And when I had a rye IPA made by Bear Republic (Hop Rod Rye), I really had trouble picking out something that was distinctively rye-flavored through the blanket of hops, though I guess there was a unique breadiness that came through.

I've never had a commerical Rye beer that actually tastes like Rye (i.e. tastes like Rye Bread). I don't know if that's even possible, although it sounds like that Crystal Rye might be an example. Generally, the Rye Character that Rye Malt is adding to a beer is one of Spiciness and Mouthfeel, which I do find in most commerical examples (most good ones, anyway).

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I've brewed two five gallon batches now of my 'Screwer In The Rye Lager' beer and it just keeps getting better with each tweaking. For me it's the less is more approach that's worked the best, plenty of rye aroma as you lift the glass followed by a nice hoppy/rye flavor.

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That looks great! I tried to find a Ruthless Rye but couldn't track one down (in northern California no less!). I definitely want to try making this again, but as an all grain batch, or at least mash with a little pale malt. I don't think the rye converted completely, despite mashing for 90 minutes. How much rye did you use in your recipe?

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I haven't had a rye bread flavor from rye beers. the taste is different and noticeable to me. but for the most part it feels more than tastes like rye - its almost like resin, it sort of sticks to my tongue a little bit more so than other grains. also im with the less is more, just throwing 4 oz of rye in my 5 lb mash does something noticeable and sets the beer apart from the usual, which i like.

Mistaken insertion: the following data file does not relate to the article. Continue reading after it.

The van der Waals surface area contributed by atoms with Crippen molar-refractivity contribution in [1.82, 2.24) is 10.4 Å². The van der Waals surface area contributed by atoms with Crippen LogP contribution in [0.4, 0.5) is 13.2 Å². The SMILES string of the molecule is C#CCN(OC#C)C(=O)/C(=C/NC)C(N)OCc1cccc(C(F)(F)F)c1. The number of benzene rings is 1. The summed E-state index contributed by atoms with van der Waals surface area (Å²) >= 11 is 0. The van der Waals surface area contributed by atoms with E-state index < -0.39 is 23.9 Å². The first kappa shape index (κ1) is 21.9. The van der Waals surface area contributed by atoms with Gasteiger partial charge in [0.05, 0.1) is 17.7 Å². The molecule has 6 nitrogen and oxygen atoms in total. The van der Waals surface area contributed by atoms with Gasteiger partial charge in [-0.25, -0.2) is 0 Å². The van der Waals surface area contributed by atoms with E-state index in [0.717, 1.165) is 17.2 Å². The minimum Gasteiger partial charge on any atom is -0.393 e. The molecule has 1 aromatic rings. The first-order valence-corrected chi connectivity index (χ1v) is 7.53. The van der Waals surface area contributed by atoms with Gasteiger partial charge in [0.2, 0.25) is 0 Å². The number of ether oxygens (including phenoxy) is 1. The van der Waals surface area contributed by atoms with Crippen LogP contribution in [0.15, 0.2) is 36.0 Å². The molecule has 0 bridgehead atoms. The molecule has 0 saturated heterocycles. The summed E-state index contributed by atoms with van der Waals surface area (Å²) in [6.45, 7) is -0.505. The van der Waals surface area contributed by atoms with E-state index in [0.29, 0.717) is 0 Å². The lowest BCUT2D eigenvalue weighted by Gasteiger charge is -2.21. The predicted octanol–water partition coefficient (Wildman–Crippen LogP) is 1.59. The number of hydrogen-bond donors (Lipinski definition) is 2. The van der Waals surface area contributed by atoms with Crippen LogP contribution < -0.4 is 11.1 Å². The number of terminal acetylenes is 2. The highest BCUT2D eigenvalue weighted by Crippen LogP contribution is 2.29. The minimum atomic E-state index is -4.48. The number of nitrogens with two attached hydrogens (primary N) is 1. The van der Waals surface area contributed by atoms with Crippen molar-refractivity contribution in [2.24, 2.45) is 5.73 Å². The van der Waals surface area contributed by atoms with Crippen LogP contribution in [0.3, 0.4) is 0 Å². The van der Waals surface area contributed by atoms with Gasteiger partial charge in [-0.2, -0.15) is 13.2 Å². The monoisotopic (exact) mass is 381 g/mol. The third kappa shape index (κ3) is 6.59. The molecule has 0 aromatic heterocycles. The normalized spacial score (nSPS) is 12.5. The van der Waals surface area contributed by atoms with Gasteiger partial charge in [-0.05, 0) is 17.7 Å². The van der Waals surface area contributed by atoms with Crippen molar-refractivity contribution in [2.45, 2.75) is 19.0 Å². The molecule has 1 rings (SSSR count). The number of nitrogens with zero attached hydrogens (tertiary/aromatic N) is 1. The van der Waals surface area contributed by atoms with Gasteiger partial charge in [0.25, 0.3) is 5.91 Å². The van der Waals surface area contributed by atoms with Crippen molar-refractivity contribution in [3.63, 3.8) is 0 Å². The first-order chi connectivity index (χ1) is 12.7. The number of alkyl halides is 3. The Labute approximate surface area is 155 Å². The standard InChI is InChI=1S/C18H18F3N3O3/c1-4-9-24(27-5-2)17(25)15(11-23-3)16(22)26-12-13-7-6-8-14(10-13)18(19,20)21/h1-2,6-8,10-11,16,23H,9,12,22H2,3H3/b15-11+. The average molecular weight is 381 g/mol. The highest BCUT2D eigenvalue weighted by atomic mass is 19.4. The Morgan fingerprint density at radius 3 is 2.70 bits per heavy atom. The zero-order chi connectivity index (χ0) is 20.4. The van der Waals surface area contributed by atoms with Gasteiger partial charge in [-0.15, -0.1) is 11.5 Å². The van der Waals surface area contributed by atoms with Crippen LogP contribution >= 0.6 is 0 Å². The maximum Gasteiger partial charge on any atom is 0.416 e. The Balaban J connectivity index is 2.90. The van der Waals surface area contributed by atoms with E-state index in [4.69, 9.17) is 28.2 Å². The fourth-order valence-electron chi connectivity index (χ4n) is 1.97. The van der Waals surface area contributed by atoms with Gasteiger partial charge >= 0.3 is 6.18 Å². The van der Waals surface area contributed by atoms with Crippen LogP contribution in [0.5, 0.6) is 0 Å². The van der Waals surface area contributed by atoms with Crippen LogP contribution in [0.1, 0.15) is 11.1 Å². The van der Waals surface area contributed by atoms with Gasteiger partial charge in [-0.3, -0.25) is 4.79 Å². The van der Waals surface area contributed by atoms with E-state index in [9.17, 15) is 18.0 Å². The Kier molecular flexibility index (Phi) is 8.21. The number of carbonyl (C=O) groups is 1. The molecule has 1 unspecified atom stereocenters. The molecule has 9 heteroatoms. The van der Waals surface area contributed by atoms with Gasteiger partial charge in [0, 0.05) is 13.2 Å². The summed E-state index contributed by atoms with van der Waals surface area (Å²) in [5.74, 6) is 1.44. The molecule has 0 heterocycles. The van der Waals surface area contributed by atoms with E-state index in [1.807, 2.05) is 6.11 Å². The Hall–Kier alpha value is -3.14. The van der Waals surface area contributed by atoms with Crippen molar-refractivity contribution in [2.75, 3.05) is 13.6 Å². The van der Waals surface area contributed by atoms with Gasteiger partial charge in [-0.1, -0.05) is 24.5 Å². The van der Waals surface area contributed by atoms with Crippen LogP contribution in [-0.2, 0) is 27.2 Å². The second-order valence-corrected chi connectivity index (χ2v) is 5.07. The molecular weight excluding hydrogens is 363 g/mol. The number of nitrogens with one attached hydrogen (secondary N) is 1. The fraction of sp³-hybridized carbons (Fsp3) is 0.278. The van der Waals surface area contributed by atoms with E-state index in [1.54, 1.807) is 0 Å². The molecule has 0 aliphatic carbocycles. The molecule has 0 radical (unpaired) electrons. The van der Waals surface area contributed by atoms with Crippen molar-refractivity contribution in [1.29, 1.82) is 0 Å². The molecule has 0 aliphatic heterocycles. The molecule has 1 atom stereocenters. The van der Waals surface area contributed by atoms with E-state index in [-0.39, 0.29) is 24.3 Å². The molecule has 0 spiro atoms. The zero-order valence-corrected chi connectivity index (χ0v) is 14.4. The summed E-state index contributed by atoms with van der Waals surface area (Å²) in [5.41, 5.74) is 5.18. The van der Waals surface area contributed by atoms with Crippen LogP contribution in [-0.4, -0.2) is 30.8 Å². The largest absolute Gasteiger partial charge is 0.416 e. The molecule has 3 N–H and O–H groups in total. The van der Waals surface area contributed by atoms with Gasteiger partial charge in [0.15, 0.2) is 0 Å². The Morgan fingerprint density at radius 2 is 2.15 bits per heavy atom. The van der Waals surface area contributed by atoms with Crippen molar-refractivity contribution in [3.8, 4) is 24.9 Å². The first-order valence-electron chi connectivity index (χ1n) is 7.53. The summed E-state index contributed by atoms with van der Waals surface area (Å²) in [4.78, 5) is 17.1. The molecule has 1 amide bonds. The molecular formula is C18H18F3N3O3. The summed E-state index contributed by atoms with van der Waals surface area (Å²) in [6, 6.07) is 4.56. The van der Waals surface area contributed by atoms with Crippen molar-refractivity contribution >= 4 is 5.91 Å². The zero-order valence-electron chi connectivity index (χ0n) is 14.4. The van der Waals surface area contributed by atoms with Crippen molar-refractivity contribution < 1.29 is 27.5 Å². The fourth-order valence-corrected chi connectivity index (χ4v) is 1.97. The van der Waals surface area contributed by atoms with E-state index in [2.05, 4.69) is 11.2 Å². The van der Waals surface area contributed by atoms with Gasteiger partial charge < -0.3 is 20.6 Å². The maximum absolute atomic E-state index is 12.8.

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Rye is best known as spicy and our tongues can't taste spicy, instead we percieve the spiciness of rye as pain. This may explain why some people both like and dislike rye beer at the same time when drinking it. The key thing to look out for is that just as in an IPA the beer is not cloying or astringent, instead the natuaral sweetness of the base malts should also be present and work with the hoppng and spicy rye flavors.

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Just tried a little sample of it today and it's quite well balanced, with some sort of different funkiness about it. I was down in Florida over the weekend and tried a beer from a brewery in Tampa that was a rye, oats, dark brown IPA-style beer, and it was really too much, though mostly from the roasted grains. Was happy to discover that the little amount of chocolate malt in my recipe wasn't too much, just enough to leave a mild lingering taste at the end. There is a sort of spiciness there, but there is so much hop flavor from the Zythos/Falconer's Flight that it all sort of blends together.

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Yep, fur ounces of hops in an LBK sized batch is a lot, especially those used for late addition hopping. Did you run you ingredients through qBrew first?

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Both qbrew and hopville came out to around 95 IBU, but it isn't very bitter, nor overpowering with flavor/aroma. Some maltiness is still coming through. I'll see once it's had some time in the bottle!